The event is free. If you have any questions please contact the West Ridge Community Organization or the West Ridge Chamber of Commerce.

Why Aren’t Parking Laws Enforced on Devon?

Ald. Brendan Reilly wants to increase fines for downtown double-parking to $300 per offense. We should do the same thing for such illegal parking on Devon.

Traffic is routinely blocked up and down Devon as drivers park or wait at bus stops and ntersections. Even worse, many drivers think it’s acceptable to  stop and load groceries in the middle of the street. This is particularly true between Talman and Rockwell, a block with two of the major grocery stores and a corner sweet shop.

This practice is dangerous for bus passengers, who typically have to board and exit the bus in the middle of the street. Passengers using walkers, canes, or wheelchairs are the most inconvenienced . I was on a bus  whose driver had to ask the driver of an illegally parked vehicle–busy reading his newspaper–to move so a passenger in a wheelchair could board. It’s also dangerous to be trapped on the street between traffic and parked or standing vehicles, especially if you use a walker, cane, or wheelchair.

And what about pedestrians, who typically have to dodge cars zooming out from behind the offending vehicles? Drivers often turn down the side streets and blast through residential alleys to try to make up the time they’ve lost in these unnecessary roadblocks.

There’s no reason for supply trucks to be making deliveries through a store’s front door. All the stores have loading docks accessible from the alley. A new grocery opened just east of Washtenaw a few months ago. It’s located just east of the bus stop, and it’s become routine for 18-wheelers to park in the bus lane while delivering products to the store. The loading dock in the back has never been used.

Where are the police? And where is the alderman?

The failure to ensure that parking laws are observed on Devon should be an issue in the aldermanic campaign.

 

A Tough Year So Far

Yes, I’m still here.

It’s been a tough year so far, beginning with the death of Mr. Cat, my feline companion for more than 18 years. He was wonderfully intelligent, fearless, and the real boss of our household, lording it over a succession of dogs and humans. Tough but benevolent, Mr. Cat ruled his kingdom via a combination of charming sweetness and a ruthless indifference to anyone else’s needs. He was one of a kind, and the dogs and I miss him every day.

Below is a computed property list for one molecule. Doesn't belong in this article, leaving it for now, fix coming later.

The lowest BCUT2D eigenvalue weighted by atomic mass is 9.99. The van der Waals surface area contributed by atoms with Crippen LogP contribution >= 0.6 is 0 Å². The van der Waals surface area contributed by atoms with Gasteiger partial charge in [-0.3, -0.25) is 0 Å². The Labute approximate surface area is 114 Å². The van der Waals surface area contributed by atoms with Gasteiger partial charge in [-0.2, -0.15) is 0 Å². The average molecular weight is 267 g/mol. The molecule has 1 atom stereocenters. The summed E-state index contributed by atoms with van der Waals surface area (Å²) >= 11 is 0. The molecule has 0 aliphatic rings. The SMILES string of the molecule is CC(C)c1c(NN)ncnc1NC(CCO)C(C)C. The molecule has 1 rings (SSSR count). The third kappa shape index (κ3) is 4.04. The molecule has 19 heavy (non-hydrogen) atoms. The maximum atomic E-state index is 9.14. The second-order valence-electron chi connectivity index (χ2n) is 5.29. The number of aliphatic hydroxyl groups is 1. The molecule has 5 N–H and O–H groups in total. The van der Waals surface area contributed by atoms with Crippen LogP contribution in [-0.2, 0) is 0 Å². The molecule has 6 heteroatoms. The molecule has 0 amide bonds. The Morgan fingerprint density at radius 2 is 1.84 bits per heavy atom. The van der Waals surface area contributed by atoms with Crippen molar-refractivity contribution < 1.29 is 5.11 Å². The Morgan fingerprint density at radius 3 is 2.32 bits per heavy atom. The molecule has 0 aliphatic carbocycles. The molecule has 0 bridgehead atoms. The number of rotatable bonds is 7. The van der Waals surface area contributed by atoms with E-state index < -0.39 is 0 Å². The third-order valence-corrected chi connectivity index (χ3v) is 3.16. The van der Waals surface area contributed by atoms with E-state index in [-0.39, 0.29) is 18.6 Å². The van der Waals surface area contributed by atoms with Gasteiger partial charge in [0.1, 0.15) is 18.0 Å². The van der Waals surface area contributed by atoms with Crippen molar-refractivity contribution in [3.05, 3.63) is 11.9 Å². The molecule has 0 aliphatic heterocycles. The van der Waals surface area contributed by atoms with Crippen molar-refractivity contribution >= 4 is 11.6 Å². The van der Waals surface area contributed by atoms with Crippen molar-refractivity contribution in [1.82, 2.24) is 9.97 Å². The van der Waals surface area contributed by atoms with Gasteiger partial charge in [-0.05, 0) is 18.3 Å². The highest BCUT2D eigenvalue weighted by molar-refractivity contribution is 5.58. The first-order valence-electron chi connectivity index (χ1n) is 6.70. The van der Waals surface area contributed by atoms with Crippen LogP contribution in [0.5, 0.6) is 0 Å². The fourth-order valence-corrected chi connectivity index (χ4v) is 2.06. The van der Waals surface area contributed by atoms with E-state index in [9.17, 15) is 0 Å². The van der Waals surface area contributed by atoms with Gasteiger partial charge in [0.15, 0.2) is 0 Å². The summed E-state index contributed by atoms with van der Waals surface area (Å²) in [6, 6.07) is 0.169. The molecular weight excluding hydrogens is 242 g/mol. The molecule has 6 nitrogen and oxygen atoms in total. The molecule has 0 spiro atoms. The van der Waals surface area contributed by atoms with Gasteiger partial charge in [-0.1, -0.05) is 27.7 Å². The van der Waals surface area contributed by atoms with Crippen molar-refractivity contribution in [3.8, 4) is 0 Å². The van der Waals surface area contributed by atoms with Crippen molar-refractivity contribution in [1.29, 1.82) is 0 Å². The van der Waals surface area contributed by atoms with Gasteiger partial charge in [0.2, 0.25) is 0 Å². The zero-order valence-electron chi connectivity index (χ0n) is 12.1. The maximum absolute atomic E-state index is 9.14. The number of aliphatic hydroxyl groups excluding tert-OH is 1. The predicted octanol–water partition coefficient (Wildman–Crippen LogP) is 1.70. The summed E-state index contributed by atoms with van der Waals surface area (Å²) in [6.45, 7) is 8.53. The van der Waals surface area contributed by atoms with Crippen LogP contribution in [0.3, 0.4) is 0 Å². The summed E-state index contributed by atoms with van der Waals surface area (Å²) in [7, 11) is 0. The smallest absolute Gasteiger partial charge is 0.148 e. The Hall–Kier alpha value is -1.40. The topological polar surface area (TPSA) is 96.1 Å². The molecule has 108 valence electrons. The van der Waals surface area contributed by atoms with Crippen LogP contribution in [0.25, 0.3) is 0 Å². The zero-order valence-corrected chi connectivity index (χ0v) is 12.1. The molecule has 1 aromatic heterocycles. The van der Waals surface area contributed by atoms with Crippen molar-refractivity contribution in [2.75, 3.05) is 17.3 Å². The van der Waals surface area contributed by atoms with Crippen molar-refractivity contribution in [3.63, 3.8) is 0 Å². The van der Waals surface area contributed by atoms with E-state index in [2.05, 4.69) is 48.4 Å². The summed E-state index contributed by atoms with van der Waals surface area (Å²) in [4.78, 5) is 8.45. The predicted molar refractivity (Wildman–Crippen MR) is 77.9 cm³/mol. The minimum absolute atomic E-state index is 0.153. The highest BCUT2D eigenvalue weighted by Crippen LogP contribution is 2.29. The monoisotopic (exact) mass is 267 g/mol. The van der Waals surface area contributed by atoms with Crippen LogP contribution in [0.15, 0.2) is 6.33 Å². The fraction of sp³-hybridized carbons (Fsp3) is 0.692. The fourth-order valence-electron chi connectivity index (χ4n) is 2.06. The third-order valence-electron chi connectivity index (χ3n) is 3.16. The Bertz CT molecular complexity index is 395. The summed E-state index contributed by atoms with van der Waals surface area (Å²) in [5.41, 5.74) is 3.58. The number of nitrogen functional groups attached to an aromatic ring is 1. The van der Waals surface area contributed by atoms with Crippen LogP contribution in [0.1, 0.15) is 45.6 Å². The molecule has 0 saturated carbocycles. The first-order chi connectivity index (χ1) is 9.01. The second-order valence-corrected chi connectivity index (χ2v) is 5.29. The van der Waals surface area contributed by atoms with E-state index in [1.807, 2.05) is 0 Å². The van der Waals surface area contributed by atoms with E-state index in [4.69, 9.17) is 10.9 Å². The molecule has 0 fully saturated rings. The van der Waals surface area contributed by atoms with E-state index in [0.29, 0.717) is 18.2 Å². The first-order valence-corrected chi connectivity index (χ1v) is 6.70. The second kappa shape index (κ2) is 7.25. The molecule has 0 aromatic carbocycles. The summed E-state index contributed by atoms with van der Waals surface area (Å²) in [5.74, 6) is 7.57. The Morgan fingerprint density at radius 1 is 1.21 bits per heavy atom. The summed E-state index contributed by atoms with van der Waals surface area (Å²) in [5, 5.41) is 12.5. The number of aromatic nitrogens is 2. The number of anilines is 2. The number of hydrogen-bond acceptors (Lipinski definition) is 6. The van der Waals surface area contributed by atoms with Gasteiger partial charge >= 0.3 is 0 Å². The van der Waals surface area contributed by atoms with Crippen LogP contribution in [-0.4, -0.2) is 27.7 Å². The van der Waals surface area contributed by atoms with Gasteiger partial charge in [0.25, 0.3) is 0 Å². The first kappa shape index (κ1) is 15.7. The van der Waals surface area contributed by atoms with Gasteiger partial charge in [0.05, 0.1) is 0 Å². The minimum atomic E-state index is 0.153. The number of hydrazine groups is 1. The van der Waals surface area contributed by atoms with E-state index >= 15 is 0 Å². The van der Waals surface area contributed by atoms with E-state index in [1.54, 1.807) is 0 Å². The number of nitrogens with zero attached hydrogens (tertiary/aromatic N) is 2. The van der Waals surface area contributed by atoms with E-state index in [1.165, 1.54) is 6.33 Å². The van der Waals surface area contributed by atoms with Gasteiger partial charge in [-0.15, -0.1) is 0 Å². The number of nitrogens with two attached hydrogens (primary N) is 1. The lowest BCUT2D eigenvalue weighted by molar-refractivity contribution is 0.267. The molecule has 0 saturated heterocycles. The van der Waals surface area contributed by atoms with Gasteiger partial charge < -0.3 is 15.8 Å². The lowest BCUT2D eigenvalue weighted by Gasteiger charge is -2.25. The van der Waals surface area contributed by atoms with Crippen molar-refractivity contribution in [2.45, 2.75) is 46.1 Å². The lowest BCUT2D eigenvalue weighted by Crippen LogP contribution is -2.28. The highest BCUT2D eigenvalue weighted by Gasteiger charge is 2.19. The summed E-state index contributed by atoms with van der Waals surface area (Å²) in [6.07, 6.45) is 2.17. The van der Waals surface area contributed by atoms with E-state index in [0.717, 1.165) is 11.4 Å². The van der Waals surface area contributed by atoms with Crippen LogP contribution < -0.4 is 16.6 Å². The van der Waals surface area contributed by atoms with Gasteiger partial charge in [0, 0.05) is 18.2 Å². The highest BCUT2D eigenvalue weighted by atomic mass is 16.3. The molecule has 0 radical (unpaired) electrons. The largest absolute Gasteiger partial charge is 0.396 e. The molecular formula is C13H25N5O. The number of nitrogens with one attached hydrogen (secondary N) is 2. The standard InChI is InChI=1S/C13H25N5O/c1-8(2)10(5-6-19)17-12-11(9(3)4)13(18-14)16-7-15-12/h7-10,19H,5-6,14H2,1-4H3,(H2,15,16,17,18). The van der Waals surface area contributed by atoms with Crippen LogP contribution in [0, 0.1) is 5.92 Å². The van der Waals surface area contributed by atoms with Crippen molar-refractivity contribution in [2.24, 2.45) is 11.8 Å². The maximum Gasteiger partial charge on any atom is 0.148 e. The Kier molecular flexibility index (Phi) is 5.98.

Then I had eye surgery, and serious complications from which I am still recovering.

And then came the March election,, with yet another carpetbagger from the Indo-American Democratic Organization moving into the state senatorial district barely a year before the election, and running a divisive campaign centered around slinging mud at an already-disgraced incumbent. He was aided in this by various special interests, and will no doubt be a reliable vote for those interests in Springfield. His campaign suggests that he will lower the ethical level in Springfield yet another notch.

You can bet he’ll have his own candidate for alderman, and probably, when the time comes, for committeeman as well.  Deals are being discussed as you read this, and deals cost money, and money is being raised, lots of it. Google Illinois Sunshine database and check out who’s giving–and who gave and expects to be rewarded.

The aldermanic race begins later this year, officially. In actuality, serious candidates have been talking to potential donors since last year. Who will run? Debra has been raising money, and Ira’s loss of both his leadership position and his senate seat suggests that she’ll want to keep her job, which pays $120,000 per year. Nobody has openly declared but I hear there are at least three potential candidates exploring the possibility of running.

It’s going to be an interesting summer, and I’m feeling better already.

I just love a good fight.

 

 

Merry Christmas

I will be one of millions of Christians around the world celebrating the birth of Jesus Christ on December 25.